Remember our Dorset farmer (By George, He Gets It!, 1/7/12)?
"I was glad to get away, especially after my tour [of Acre prison] was ended by my being shown the execution chamber, and the gallows on which so many men have died. One piece of probably unwitting savagery jarred upon me. The condemned cells are cages in the vestibule to the execution-chamber. There are two of them, and if, as often happens, there is more than one execution to be carried out on a certain morning, the second or subsequent victim, must suffer the agonies of the damned - for he can see his comrade in evil fortune taken out, hear all that takes place on the farther side of the black door - and then die himself a hundred times before the bolts of his cage are shot back, and it is his turn to suffer.
"The British Inspector who took me round told me that there had been as many as 3 executions on one morning, one of them being the time when 3 men were hanged for their parts in the 1929 rebellion. 'It's not fair,' he said. 'In an English prison the governor and deputy-governor have a far easier time than Jock and I have here with these continued executions.
"'What do you mean?' I asked.
"'In England,' he replied, 'it is bad enough. Like us, a prison governor there gets to know the man who is going to be hanged. You see him every day. You know his motives and his own feelings - often a murderer is not nearly so bad a criminal as a professional thief or blackmailer, let alone a dope-dealer or a white-slaver. He's often some poor devil who has killed in a sudden fit of overmastering passion, jealousy or rage - I often feel like saying 'there but for the grace of Allah goes little me.'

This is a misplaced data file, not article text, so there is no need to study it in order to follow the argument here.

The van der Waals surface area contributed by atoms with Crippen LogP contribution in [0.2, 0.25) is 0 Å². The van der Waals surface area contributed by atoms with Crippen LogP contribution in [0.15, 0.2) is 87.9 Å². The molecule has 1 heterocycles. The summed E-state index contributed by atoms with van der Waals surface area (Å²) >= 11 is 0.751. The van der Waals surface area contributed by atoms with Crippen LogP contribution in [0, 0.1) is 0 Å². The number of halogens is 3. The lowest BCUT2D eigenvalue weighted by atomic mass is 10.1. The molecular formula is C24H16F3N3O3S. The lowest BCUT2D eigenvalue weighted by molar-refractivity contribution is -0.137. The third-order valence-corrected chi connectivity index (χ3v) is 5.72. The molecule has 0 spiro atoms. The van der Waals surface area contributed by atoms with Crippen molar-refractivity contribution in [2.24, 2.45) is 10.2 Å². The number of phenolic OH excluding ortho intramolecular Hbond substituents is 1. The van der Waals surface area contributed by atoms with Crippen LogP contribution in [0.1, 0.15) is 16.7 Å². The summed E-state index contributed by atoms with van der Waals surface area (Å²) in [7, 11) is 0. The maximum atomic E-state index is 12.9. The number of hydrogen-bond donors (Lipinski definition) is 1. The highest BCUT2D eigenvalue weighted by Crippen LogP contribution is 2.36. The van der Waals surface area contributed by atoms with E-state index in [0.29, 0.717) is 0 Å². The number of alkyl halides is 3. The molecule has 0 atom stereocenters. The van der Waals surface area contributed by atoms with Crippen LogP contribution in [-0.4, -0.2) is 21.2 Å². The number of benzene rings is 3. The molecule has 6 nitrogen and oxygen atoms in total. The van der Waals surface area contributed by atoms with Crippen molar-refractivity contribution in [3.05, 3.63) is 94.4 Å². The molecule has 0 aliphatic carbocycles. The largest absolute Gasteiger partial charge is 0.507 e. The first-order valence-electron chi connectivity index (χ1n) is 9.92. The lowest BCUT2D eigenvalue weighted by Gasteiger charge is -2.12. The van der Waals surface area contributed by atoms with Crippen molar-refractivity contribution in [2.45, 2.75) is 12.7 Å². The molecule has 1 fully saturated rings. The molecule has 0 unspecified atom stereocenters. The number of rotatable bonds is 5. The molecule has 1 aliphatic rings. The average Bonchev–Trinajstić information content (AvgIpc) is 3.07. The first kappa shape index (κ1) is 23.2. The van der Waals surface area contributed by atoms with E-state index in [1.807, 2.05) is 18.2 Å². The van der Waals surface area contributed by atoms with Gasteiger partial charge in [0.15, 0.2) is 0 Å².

"'As I say, you get to know the man, his relatives, and his own worries and family-troubles, and then you've got to kill him with your own hands, for we British officers have to act as executioners, not just stand by and watch like our opposite numbers do in England. It's a rotten job, believe me. I'm pretty tough, but I'd give anything to be really sick on an execution morning, so that I could beg off the spectacle.
"'Surely you don't get much chance to weep over the troubles of the fellows who are tried by the Military Courts?' I said.
"His face set grimly. 'No, and there'd be no tears in any case for that bunch of crooks. I want no excuse to miss their hangings, believe me.'
"'But why?' I asked. 'Aren't they quite sincere in believing that they are fighting for their rights?'
"The burly Inspector snorted. 'Don't make me sick,' he grunted. 'They're just a gang of toughs looting and killing for what they can make out of it. They're not patriots, they're criminals.'
"'I suppose that you served in the Royal Irish Constabulary, didn't you?' I asked. 'Most of the officers of the Palestine Police seem to have done so.'
"'I did,' he said, 'and it was a far better and safer job than this one.'
"'Some of the men who were hanged during the Troubles of 1919, '20 and '21, were also condemned as criminals,' I said gently. 'Kevin Barry and the rest.'
"'That was different, they were white men,' the Inspector snorted.
"'You mean that they are heroes nowadays, noble patriots, held as martyrs by their fellows, because they were white men - and, conversely, that the Arabs, whom you are hanging, are ruffianly murderers because their skins are brown?' I inquired.
"'Go to Hell!' he said, and turned upon his heel.
"I passed out of Hell, instead, by recrossing the narrow bridge, and, as I emerged on to the rampart walk, felt a dirty, greasy cloud lifting off my spirit." (Palestine Unveiled, Douglas V. Duff, 1938, pp 72-74)